I had the pleasure of sitting in on the first day of the PGA of Ontario’s 4ORE Learning gathering on Monday and was glad I did.
It began with the opening keynote featuring Todd Keirstead, best known for his Bring Back the Game program, former Canadian Football League quarterback Damon Allen, former Toronto Maple Leaf captain Rick Vaive and ex-Major League Baseball player Eric Owens, all great speakers with observations on how other sports relate to golf, along with their own life lessons.
Then came Masters of Retail and The Art of Selling featuring Justin O’Leary, head professional at Cedar Brae Golf Club in Toronto, Padraig Kelly, head professional at the Ladies Golf Club of Toronto, and Lesley Hawkins, general manager of adidas Golf Canada, along with moderator Mark Thompson, president of McKinley Solutions.
A lot of people said before and after that we spend a lot of time on education to become a head professional or teacher, but we don’t do a lot of retail. I know the PGA of Ontario is doing it and that’s something we want to follow with across Canada through our new Training Academy. We do have professionals who are great retail specialists such as Derek Orr at the Victoria Golf Club in British Columbia.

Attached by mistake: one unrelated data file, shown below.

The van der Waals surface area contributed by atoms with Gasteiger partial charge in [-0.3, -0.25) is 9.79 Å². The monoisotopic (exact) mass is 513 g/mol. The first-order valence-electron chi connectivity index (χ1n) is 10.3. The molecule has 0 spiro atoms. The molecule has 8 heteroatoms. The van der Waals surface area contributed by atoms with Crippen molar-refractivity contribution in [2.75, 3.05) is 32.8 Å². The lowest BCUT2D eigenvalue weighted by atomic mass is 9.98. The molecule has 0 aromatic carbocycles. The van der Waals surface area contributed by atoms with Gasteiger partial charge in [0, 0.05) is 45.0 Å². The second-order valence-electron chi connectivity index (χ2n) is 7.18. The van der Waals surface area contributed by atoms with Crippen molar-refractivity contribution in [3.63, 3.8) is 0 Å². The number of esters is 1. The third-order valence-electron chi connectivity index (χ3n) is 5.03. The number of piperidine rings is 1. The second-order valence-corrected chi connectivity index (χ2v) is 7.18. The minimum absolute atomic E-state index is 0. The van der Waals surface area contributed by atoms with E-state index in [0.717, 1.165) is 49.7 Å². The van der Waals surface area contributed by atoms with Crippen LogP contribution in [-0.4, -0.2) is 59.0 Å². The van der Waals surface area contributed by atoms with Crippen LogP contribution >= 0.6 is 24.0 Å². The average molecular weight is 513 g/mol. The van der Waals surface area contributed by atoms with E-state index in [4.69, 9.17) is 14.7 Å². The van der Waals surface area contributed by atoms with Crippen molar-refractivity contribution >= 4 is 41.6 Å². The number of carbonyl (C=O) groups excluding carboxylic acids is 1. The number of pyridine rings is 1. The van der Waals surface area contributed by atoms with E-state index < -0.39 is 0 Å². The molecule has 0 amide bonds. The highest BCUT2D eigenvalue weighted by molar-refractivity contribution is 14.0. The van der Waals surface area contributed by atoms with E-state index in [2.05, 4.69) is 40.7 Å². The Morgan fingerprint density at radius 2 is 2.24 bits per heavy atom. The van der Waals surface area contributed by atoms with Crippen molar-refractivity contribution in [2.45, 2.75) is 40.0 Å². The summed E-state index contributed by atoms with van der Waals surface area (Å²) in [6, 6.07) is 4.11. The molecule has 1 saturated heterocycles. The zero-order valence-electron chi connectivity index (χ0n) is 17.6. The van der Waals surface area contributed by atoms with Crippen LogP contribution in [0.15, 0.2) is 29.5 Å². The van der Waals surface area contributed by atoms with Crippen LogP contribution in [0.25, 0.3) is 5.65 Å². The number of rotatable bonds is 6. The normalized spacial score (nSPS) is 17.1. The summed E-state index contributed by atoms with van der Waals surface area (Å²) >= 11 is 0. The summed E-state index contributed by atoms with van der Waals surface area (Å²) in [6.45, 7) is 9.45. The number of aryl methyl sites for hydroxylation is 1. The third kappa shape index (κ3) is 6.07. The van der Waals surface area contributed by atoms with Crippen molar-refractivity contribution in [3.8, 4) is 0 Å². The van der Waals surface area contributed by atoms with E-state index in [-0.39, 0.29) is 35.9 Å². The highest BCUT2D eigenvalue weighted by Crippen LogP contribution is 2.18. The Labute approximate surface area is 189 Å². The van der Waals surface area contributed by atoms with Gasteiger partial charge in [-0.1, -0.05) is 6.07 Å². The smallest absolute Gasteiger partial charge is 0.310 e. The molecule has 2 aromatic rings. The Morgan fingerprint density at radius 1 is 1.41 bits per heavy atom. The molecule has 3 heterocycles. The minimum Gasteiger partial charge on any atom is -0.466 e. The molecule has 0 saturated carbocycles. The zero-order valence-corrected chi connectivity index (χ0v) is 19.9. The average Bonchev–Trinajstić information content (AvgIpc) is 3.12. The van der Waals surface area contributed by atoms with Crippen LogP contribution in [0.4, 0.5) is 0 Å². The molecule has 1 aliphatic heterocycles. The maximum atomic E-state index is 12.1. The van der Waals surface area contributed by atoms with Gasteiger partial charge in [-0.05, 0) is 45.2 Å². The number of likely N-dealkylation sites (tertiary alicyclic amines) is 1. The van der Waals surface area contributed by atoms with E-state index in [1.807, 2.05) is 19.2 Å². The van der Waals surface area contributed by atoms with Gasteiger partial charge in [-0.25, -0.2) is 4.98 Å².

This industry has so many specialties now that offers our young people more options that those who came before them.
One of the highlights of the day was a Reverse Panel that I like to call the Young Guns that included Cameron Cox (Oviinbyrd Golf Club), Casey Ward (Credit Valley Golf and Country Club), Chris Dickenson (Stratford Country Club), Christopher Skidmore (National Golf Club of Canada) and Jordan Tandan (Rosedale Golf Club), with Doug Lawrie of the Credit Valley Golf and Country Club as moderator.
These were dynamic young people on the panel, talking about how young people may not go into the golf business, why being a head professional isn’t always their first choice and what needs to be done to retain young talent.
It was so refreshing and I was inspired by their maturity and how they want to be part of the solution and take a leadership role with the ideas they came up with and the candid way they spoke. I said to Matt Allen, our chief innovation officer, that this is something we need to get across the country.
People who have been in the business for a while are inclined to say “here’s the way we’ve done things,” but it’s refreshing to get younger people’s take on it, as well. They respect the roles of mentors, but it behooves us to listen to what they have to say because it’s their generation to which we’re trying to appeal now and in the future.
We have many great young people working in the golf industry and they have something to contribute, as do people from different segments of the industry and various age groups and even outside the industry, which emphasizes the importance of getting together to discuss those ideas in such forums.